Day trading is a risky yet potentially lucrative profession that has grown in popularity over the past few years. As the barriers to entry continue to fall and the amount of readily available information increases, people from all walks of life are trying their hand at trading the markets in an attempt to become their own boss with the potential to work from anywhere in the world.
However, as you might have heard, becoming a successful trader is tough. So much so that only a reported 5% of traders are profitable over a 12 month period, but why is that?
Well, the unfortunate truth is that most people tend to fall for the same basic mistakes, time and time again. Even if you’re equipped with the best strategy in the world, it counts for very little if you fail to apply solid trading fundamentals every time you sit down at your computer and enter into a trade. On that note, here are four of the most common day trading mistakes that you need to avoid.
1 – Overtrading
When it comes to day trading, one of the most frequent errors newcomers make is overtrading (entering too many trades). Most of the time, this is attributed to a lack of discipline and an overeagerness to enter into a position. You see, most people are unable to sit idly by and watch trading opportunities come and go, which leads to impatience.
Instead of waiting for a trade that matches what the technical analysis indicates, many traders tend to see setups where they don’t exist and even go against their strategy just because they can’t handle the boredom or suffer from FOMO.
To add to this, trading several stocks at the same time is never a bright idea either. Yes, concentrating on one position can cause you to lose out on another, but it’s much more productive to devote all of your focus to one trade in order to maximize your prospects of making a profit. After all, the aim of this game is to be as accurate as possible over a long period of time. When you’re in a rush to make a buck, you’re more likely to make mistakes.
2 – Not setting a stop loss
Thinking of how and why your trade will go against you may seem like a negative line of thinking to have when entering a position; however, it’s absolutely vital that you do. One of the cardinal sins that traders make is cutting their winners short and letting their losers run. In other words, they do the polar opposite of what a winning trader should do.
The reason for this is simple. We are human beings, and our emotions cloud our judgment. We tend to want to lock in wins when we get them, and we can’t handle losses. Sometimes, this leads traders into a state of denial where they believe their losing trade will turn around, praying that it will make a U-turn and end up in profit.
While this may work every once in a while, eventually, it will lead to you busting your account and going broke. Here’s the truth, you can’t win them all. Losing is part of day trading just as much as winning is, and having a contingency plan for when a trade goes against you is one of the key differentiators between the pros and the losing traders.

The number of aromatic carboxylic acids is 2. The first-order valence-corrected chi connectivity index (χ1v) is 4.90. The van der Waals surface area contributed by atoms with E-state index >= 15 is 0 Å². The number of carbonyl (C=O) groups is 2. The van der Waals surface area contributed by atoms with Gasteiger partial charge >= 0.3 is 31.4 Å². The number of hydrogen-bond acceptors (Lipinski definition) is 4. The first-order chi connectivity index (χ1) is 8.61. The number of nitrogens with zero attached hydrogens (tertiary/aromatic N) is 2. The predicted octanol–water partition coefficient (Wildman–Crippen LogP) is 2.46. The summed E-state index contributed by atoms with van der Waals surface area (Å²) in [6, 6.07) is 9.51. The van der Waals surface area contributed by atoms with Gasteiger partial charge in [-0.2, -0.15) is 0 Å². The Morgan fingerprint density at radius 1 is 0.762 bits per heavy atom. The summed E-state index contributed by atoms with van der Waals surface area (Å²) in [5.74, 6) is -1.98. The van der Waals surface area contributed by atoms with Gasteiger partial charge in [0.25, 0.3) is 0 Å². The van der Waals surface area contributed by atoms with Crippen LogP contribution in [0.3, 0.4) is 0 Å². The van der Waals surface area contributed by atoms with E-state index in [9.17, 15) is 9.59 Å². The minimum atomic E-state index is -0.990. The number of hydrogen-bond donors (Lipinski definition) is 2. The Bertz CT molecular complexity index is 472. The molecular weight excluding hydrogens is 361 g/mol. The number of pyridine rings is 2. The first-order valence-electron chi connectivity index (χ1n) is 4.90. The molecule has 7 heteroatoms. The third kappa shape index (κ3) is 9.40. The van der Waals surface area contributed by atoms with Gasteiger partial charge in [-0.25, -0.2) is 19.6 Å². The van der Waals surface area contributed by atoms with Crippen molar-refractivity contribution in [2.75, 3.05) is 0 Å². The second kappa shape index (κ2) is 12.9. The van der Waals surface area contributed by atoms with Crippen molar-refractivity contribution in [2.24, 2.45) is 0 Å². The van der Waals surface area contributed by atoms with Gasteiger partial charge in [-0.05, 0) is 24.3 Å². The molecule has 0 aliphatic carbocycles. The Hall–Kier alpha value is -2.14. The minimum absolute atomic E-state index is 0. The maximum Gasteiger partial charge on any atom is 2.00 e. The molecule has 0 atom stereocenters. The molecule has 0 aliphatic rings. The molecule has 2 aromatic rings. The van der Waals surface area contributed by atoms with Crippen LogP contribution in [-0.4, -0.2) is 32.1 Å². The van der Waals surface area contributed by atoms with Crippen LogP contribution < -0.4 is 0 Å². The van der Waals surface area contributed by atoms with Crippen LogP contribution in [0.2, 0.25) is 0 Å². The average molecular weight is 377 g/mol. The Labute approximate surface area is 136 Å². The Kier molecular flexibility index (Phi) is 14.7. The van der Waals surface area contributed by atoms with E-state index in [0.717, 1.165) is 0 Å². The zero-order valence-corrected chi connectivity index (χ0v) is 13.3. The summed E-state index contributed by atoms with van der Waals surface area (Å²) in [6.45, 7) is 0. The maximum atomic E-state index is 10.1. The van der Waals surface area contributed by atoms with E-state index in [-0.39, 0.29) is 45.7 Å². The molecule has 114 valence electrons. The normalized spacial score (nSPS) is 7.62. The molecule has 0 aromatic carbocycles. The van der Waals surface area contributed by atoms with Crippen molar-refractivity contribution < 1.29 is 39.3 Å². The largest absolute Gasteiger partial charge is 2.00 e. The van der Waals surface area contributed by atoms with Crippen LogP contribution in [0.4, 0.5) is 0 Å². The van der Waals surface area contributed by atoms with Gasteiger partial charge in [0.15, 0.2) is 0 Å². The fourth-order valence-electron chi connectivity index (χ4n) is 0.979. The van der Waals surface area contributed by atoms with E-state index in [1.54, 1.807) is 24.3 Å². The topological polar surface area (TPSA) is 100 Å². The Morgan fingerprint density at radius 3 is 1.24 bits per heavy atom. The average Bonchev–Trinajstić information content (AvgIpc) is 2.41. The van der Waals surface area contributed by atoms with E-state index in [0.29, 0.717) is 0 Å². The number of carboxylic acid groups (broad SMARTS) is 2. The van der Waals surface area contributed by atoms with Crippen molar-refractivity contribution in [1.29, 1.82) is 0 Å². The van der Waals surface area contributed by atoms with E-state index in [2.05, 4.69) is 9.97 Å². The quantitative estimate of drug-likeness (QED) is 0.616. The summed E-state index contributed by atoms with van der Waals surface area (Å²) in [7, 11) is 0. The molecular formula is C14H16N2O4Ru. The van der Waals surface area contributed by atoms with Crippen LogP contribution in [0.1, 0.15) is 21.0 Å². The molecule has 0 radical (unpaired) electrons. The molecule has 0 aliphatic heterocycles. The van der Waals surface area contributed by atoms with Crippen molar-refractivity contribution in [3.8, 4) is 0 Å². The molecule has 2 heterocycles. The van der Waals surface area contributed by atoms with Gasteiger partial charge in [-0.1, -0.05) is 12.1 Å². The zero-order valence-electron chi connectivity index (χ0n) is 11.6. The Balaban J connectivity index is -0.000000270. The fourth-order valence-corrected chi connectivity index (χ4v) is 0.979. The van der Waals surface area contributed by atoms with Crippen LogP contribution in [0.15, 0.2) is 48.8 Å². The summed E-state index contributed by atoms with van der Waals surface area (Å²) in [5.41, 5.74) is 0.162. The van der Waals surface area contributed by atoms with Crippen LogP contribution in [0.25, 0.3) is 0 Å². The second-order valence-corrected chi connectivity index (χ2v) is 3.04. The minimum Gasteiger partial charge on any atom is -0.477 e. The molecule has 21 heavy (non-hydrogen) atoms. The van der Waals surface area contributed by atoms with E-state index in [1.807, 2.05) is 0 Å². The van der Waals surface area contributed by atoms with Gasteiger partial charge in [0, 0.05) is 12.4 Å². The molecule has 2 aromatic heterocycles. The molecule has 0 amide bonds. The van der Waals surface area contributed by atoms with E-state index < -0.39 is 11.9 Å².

Putting a stop-loss in place for every trade drastically minimizes your risk, and the best part is that it takes the emotion out of the equation. When the price hits your SL, it will automatically execute, and you don’t need to rely on your discipline to get out. As they say, “hope for the best, but prepare for the worst.”
3 – Trying to catch the bottom/top
Many people mistakenly think they know when the market is going to turn. They try to time the market and hop onto a trade when they believe one particular asset has reached the “top” or the “bottom.”
They see the market going down, down, and down, and think to themselves, “surely it can’t go down any further,” before entering into a long position. However, as many expert traders will tell you, this is like trying to catch a falling knife.
Even though it may appear that the stock is rallying and it looks set to start an uptrend, you must wait for confirmation signals first. Nine times out of then, you will not catch the bottom or top of a trend, and if you do, it’s just pure luck. Remember, “the trend is your friend.”
4 – Trading illiquid assets
This one is more relevant for the people who like to trade penny stocks (which is one of the places most beginner traders tend to start out). If you trade illiquid stocks, you leave yourself open to a whole host of potential dilemmas. Firstly, the spread of obscure stocks is usually very steep, making it almost impossible to make a profitable trade.
Secondly, if you buy a stock with a tiny trading volume, you might not be able to offload it when you want to close your trade. This will leave you holding onto a position for longer than you wanted to, and in some cases, you might lose all of your investment.
Finally, low market capitalization assets are extremely vulnerable to manipulation. Market makers benefit from traders who are overly keen to get in and out of the market, so they take advantage of low liquidity. Others devise “pump and dump” schemes, in which they raise the price of their stock in a short period of time before selling it to unsuspecting buyers at an artificially inflated price.
Whatever trading strategy you use, keep these four common mistakes in mind at all times and aim to apply solid trading fundamentals wherever possible. Your trading balance will thank you for it!